Washington: Better treatments for Type I diabetes may be on the anvil, thanks to a new study which improves the understanding of how insulin interacts with cells in the human body.
Published in the journal Proceedings of the National Academy of Sciences, the research also offers new insight into how insulin binds to insulin receptors on cells.
By developing and analysing a range of super active insulins, scientists from the York Structural Biology Laboratory at the University of York have been able to identify common features that point to the likely molecular structure of human insulin when it is active in the body.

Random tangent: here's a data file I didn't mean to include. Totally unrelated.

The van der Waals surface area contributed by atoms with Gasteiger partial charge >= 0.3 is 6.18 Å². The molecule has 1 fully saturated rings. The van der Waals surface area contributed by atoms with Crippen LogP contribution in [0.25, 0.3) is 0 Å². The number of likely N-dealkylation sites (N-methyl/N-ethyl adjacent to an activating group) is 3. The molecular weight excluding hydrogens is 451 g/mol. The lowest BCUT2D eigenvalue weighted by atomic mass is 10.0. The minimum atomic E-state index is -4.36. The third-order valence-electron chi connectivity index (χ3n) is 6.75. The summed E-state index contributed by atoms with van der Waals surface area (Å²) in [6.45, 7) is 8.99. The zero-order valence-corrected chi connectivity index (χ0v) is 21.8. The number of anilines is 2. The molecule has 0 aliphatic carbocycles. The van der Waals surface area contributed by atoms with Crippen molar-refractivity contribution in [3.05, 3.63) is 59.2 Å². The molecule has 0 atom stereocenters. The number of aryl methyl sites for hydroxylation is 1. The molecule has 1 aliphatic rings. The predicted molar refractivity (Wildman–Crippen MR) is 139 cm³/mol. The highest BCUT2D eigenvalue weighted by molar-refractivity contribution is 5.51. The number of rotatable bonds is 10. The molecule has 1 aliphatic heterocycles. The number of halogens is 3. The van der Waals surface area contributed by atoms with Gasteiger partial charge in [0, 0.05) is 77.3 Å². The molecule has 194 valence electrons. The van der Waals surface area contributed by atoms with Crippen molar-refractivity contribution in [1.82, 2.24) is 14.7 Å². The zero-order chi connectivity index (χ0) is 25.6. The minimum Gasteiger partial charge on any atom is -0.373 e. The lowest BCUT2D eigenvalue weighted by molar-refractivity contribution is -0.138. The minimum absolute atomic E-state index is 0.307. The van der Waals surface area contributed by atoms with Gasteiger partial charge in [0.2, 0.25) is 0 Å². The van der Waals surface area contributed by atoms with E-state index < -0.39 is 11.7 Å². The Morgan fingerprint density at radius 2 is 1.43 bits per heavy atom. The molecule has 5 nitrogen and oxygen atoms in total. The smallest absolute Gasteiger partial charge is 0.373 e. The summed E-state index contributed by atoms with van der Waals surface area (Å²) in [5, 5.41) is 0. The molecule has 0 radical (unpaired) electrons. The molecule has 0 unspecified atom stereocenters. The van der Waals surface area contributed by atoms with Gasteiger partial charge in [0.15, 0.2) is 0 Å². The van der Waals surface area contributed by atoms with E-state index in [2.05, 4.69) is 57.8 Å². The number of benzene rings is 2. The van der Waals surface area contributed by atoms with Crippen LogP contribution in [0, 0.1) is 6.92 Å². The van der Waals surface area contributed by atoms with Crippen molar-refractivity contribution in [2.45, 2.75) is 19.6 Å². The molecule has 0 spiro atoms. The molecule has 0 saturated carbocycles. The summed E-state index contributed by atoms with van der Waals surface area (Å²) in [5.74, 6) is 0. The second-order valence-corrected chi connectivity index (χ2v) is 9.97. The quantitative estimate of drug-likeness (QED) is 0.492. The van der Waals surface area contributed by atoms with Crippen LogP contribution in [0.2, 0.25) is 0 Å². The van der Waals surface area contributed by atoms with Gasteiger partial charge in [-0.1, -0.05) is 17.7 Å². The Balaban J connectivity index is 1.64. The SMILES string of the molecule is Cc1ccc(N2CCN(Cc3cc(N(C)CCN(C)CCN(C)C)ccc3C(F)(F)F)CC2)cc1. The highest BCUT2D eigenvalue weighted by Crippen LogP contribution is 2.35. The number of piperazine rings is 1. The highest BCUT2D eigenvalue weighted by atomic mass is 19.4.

The research was conducted with colleagues at the Institute of Organic Chemistry and Biochemistry of the Academy of Sciences of the Czech Republic.
Dr Marek Brzozowski, from the York Structural Biology Laboratory, said: "The structures of inactive forms of insulin and the insulin receptor are reasonably well known, but documenting how they interact has proven to be a considerable scientific challenge.
"Improving our understanding of this interaction holds the key to developing far more sophisticated treatments for Type I diabetes and this research represents an important step forward."